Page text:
FAQ: People Friendly Streets are good for business

We all want our local businesses to thrive - People Friendly Streets create high streets that are attractive places to walk, cycle and spend more leisure time.

FAQ: People Friendly Streets are good for business

We all want our local businesses to thrive. A TfL study from 2018 reports:

People walking and cycling visit high streets more frequently and spend more money there compared to people in cars. High Streets that are nice places to walk, cycle and spend time in attract more shops, making the high street more economically viable and vibrant.

This compelling graphic illustrates their findings:

Some people incorrectly think that if the cars go away then so will the customers on which local businesses depend.   But retailers consistently overestimate the importance of the car.

This was shown in the Austrian city of Graz in 1991 (see Sustrans paper) and since then on many occasions in the UK.

For example in 2006:

in two neighbourhood shopping streets in Bristol - once again, we [Sustrans] found that retailers overestimate the importance of the car. We [Sustrans] also found that they overestimate how far their customers travel and underestimate how many shops each customer visits. [...] The researchers interviewed 126 retailers and 840 customers. [...] Although both of these streets are urban arterial roads, with relatively limited parking, traders assumed that most of their customers were visitors to the area. They estimated that just 12% of customers lived within half a mile, and 40% more than two miles away. In reality, 42% had travelled less than half a mile and 86% had travelled less than two miles. Most customers are local.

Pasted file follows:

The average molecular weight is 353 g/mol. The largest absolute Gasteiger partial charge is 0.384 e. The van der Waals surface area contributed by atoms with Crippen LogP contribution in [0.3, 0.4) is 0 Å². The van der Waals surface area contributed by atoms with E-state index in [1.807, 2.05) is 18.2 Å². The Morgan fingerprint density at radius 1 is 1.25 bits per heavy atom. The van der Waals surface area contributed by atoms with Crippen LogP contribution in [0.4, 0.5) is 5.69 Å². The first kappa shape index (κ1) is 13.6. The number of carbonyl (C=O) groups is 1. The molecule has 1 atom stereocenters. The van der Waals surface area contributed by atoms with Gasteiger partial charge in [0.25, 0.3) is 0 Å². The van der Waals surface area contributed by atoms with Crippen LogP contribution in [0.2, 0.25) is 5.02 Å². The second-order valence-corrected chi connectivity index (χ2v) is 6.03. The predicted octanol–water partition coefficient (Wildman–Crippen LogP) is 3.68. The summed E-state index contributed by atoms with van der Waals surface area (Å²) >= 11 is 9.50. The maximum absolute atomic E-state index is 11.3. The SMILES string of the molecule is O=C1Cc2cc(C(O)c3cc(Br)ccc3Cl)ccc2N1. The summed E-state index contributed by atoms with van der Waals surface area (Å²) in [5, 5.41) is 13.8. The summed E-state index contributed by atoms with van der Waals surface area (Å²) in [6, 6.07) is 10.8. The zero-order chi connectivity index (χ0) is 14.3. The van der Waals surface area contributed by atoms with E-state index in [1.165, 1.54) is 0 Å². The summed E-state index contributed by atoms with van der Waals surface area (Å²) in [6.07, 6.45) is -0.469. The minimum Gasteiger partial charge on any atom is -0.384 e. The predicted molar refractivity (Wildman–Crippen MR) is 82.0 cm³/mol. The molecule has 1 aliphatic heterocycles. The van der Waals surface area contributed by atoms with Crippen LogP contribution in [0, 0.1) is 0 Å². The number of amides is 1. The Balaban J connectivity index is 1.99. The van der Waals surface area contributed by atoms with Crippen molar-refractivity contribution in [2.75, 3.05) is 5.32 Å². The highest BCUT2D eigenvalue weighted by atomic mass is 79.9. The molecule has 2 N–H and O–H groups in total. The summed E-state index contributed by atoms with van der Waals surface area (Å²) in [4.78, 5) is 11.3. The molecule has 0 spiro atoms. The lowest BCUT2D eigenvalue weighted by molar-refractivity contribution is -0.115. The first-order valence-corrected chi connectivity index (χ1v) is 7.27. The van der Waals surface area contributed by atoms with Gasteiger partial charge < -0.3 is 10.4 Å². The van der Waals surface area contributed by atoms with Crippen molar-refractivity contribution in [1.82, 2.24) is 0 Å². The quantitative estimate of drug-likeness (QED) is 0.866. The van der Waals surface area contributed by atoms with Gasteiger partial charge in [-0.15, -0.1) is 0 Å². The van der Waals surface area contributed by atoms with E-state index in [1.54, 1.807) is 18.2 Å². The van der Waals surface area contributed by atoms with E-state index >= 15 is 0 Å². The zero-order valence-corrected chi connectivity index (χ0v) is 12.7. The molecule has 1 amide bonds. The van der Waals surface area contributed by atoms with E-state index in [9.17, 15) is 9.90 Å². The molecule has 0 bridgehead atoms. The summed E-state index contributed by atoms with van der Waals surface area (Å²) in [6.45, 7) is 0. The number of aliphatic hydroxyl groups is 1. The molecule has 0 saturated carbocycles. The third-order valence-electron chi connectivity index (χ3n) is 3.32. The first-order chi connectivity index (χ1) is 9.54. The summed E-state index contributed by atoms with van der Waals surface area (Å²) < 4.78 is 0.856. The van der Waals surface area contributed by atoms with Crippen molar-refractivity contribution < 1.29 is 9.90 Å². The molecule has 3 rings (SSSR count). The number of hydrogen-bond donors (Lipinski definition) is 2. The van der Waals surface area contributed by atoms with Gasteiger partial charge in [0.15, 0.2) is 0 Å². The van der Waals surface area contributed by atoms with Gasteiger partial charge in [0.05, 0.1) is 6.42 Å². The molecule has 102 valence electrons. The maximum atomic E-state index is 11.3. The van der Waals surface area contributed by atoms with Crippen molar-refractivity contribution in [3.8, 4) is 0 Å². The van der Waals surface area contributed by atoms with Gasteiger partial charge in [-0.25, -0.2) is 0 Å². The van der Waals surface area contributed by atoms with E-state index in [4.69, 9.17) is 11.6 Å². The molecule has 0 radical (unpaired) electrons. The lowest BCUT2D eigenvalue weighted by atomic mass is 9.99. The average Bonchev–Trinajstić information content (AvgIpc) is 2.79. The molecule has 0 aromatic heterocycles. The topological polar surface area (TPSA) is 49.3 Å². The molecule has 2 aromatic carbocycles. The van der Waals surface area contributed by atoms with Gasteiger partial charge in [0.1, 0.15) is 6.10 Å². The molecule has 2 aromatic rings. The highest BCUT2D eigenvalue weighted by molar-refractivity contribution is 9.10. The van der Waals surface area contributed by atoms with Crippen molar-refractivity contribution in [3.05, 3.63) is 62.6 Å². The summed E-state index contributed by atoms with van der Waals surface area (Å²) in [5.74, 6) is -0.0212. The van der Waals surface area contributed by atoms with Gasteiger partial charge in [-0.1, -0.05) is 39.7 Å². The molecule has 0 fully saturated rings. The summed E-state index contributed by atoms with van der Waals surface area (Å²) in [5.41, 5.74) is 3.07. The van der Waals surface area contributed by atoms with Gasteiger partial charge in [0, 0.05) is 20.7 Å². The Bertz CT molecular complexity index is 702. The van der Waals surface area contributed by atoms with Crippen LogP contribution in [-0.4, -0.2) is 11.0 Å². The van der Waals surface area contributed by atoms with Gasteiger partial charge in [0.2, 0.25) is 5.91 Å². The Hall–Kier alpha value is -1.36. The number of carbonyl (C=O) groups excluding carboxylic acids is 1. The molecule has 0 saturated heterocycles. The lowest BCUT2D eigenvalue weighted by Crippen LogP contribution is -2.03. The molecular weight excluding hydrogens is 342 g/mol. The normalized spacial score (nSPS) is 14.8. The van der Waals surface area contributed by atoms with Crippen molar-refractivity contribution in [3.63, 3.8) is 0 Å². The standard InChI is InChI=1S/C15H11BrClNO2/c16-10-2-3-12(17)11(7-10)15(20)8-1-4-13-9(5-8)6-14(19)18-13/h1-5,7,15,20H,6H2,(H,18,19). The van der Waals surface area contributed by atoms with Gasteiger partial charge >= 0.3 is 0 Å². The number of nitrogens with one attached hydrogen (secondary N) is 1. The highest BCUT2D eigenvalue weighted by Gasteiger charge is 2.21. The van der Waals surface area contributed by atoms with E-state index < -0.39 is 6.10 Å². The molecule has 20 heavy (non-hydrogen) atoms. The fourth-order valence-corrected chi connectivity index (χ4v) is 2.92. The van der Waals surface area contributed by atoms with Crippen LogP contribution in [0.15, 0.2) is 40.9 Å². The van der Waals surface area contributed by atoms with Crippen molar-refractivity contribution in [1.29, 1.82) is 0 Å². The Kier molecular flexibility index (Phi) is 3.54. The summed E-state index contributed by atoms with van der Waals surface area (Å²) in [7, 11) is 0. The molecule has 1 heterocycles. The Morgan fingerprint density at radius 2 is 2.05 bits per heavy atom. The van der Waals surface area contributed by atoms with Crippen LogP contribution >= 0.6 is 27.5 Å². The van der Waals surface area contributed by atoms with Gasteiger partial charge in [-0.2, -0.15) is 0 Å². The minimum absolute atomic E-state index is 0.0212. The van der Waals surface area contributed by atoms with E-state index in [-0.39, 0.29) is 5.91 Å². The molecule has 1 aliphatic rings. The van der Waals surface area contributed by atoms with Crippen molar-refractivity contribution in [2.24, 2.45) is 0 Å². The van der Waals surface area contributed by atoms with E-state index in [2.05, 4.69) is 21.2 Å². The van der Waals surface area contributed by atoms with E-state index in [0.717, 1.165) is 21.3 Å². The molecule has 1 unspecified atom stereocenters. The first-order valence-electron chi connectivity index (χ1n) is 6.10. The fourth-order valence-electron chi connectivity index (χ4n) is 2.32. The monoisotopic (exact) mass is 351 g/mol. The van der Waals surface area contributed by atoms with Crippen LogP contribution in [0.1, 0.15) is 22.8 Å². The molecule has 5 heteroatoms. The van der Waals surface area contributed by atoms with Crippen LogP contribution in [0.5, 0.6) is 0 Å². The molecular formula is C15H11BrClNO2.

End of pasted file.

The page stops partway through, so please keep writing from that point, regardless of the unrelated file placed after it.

and, a London Councils report in 2012 found that:

  • In 2011, in London town centres, walkers spent £147 more per month than those travelling by car;
  • Compared with 2004, spending by public transport users and walkers has risen; spending by car users and cyclists has decreased; and
  • Shopkeepers consistently overestimate the share of their customers coming by car. In some cases, this is by a factor of as much as 400 per cent.

and, in 2018 Roman Road Trust and Queen Mary University London carried out a Shopping & Transport Survey with both businesses and shoppers in Roman Road, Bow:

The survey results showed that 69.3% of businesses thought it would be beneficial if easier and cheaper car parking was implemented in Roman Road to attract more people. However, out of the 288 shoppers surveyed, 228 people walked, 19 took the car, 18 took the bus, 17 cycled, and 6 people took the Tube/DLR to Roman Road. 30 people out of those that walked to Roman Road spent over £50 with 7 of them spending over £100. There are 8 people in the survey that spent over £100 on Roman Road, 7 of which walked with the last person using the bus. The highest weekly spend recorded in the survey by car users was £30-49.99.

and, the Living Streets report The Pedestrian Pound is a thorough examination of the hidden and underestimated economic contribution of people on foot to high street economic vitality:

If more space is given for walking and cycling and less to cars, the absence of customers arriving by car is more than compensated by people arriving on foot or by bike. For example, in San Francisco, the first trial ‘parklet’ increased pedestrian traffic in the area by 37% on weeknights and increased people walking with bikes at the weekend by 350%. A similar scheme in Shoreditch, London, increased takings in an adjacent shop by 20%.

and, if you still need more, the Bloomberg CityLab report references more studies showing similar results.

In summary: research has repeatedly shown that the customers that businesses should value most are those on foot and on bicycles. As the Roman Road report so modestly puts it:

This suggests that it may be a good idea to implement a transport infrastructure that is most beneficial for pedestrians and cyclists.

Sources

TfL - Walking and Cycling: the Economic Benefits, 2018

Sustrans - Shoppers and How they Travel, Information Sheet LN02, 2006

London Councils: 'London The Next Four Years: High Streets and Town Centres - A London Councils Member briefing – 2014'

Roman Road Trust research, 2018

Living Streets report: The Pedestrian Pound

Bloomberg CityLab, 2012